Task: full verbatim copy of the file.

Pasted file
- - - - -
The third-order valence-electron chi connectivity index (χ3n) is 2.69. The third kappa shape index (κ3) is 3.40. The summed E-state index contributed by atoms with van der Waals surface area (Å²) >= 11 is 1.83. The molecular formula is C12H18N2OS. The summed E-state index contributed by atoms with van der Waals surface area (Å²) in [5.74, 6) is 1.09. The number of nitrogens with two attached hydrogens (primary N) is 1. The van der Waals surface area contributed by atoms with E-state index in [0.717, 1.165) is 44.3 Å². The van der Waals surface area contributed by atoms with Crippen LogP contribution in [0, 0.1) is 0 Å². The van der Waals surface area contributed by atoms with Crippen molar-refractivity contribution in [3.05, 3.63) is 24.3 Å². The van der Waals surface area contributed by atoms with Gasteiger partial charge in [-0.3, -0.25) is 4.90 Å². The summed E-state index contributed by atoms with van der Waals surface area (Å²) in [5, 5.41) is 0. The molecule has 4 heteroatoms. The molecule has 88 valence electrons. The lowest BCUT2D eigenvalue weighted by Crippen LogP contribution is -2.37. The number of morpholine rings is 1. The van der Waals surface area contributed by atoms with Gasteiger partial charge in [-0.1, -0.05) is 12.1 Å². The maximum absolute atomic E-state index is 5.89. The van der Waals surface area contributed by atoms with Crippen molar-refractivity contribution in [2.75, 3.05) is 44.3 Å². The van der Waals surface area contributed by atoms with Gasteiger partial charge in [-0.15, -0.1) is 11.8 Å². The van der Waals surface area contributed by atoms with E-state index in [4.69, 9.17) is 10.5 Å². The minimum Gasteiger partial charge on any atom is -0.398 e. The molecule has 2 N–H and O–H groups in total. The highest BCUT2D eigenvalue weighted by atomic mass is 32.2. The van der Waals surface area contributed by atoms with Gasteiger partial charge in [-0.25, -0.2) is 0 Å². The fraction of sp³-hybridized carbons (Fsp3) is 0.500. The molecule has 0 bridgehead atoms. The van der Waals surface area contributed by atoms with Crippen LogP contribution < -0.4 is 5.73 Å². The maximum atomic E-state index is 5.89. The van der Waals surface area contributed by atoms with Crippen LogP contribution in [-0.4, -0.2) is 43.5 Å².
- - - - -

The third-order valence-electron chi connectivity index (χ3n) is 2.69. The third kappa shape index (κ3) is 3.40. The summed E-state index contributed by atoms with van der Waals surface area (Å²) >= 11 is 1.83. The molecular formula is C12H18N2OS. The summed E-state index contributed by atoms with van der Waals surface area (Å²) in [5.74, 6) is 1.09. The number of nitrogens with two attached hydrogens (primary N) is 1. The van der Waals surface area contributed by atoms with E-state index in [0.717, 1.165) is 44.3 Å². The van der Waals surface area contributed by atoms with Crippen LogP contribution in [0, 0.1) is 0 Å². The van der Waals surface area contributed by atoms with Crippen molar-refractivity contribution in [3.05, 3.63) is 24.3 Å². The van der Waals surface area contributed by atoms with Gasteiger partial charge in [-0.3, -0.25) is 4.90 Å². The summed E-state index contributed by atoms with van der Waals surface area (Å²) in [5, 5.41) is 0. The molecule has 4 heteroatoms. The molecule has 88 valence electrons. The lowest BCUT2D eigenvalue weighted by Crippen LogP contribution is -2.37. The number of morpholine rings is 1. The van der Waals surface area contributed by atoms with Gasteiger partial charge in [-0.1, -0.05) is 12.1 Å². The maximum absolute atomic E-state index is 5.89. The van der Waals surface area contributed by atoms with Crippen molar-refractivity contribution in [2.75, 3.05) is 44.3 Å². The van der Waals surface area contributed by atoms with Gasteiger partial charge in [-0.15, -0.1) is 11.8 Å². The van der Waals surface area contributed by atoms with E-state index in [4.69, 9.17) is 10.5 Å². The minimum Gasteiger partial charge on any atom is -0.398 e. The molecule has 2 N–H and O–H groups in total. The highest BCUT2D eigenvalue weighted by atomic mass is 32.2. The van der Waals surface area contributed by atoms with Gasteiger partial charge in [-0.25, -0.2) is 0 Å². The fraction of sp³-hybridized carbons (Fsp3) is 0.500. The molecule has 0 bridgehead atoms. The van der Waals surface area contributed by atoms with Crippen LogP contribution < -0.4 is 5.73 Å². The maximum atomic E-state index is 5.89. The van der Waals surface area contributed by atoms with Crippen LogP contribution in [-0.4, -0.2) is 43.5 Å².